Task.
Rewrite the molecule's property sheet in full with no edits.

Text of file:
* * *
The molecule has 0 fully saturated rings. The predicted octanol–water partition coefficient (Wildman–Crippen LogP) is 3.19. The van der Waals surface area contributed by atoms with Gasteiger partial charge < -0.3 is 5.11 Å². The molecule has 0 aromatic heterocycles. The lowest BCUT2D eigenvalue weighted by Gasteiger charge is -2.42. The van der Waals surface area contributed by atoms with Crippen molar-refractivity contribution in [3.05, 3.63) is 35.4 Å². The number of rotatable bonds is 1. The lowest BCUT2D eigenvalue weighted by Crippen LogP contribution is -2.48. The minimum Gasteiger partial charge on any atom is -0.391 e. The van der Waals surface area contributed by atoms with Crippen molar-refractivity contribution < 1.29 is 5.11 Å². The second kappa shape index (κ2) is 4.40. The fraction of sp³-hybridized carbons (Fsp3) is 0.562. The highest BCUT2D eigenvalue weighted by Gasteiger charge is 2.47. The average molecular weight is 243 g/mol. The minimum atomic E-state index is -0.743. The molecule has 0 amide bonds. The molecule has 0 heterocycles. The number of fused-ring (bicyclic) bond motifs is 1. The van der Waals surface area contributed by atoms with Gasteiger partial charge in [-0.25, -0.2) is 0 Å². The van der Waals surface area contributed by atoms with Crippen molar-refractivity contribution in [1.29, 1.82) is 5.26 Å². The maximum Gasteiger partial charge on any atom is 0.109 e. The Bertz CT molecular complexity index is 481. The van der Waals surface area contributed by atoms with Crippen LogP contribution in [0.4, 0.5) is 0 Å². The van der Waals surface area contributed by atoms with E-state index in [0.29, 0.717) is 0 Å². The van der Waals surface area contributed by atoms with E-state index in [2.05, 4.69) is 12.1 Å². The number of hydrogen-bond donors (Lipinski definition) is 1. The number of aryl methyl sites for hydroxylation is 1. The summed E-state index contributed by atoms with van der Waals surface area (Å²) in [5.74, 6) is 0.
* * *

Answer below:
The molecule has 0 fully saturated rings. The predicted octanol–water partition coefficient (Wildman–Crippen LogP) is 3.19. The van der Waals surface area contributed by atoms with Gasteiger partial charge < -0.3 is 5.11 Å². The molecule has 0 aromatic heterocycles. The lowest BCUT2D eigenvalue weighted by Gasteiger charge is -2.42. The van der Waals surface area contributed by atoms with Crippen molar-refractivity contribution in [3.05, 3.63) is 35.4 Å². The number of rotatable bonds is 1. The lowest BCUT2D eigenvalue weighted by Crippen LogP contribution is -2.48. The minimum Gasteiger partial charge on any atom is -0.391 e. The van der Waals surface area contributed by atoms with Crippen molar-refractivity contribution < 1.29 is 5.11 Å². The second kappa shape index (κ2) is 4.40. The fraction of sp³-hybridized carbons (Fsp3) is 0.562. The highest BCUT2D eigenvalue weighted by Gasteiger charge is 2.47. The average molecular weight is 243 g/mol. The minimum atomic E-state index is -0.743. The molecule has 0 amide bonds. The molecule has 0 heterocycles. The number of fused-ring (bicyclic) bond motifs is 1. The van der Waals surface area contributed by atoms with Gasteiger partial charge in [-0.25, -0.2) is 0 Å². The van der Waals surface area contributed by atoms with Crippen molar-refractivity contribution in [1.29, 1.82) is 5.26 Å². The maximum Gasteiger partial charge on any atom is 0.109 e. The Bertz CT molecular complexity index is 481. The van der Waals surface area contributed by atoms with Crippen LogP contribution in [0.4, 0.5) is 0 Å². The van der Waals surface area contributed by atoms with E-state index in [0.29, 0.717) is 0 Å². The van der Waals surface area contributed by atoms with E-state index in [2.05, 4.69) is 12.1 Å². The number of hydrogen-bond donors (Lipinski definition) is 1. The number of aryl methyl sites for hydroxylation is 1. The summed E-state index contributed by atoms with van der Waals surface area (Å²) in [5.74, 6) is 0.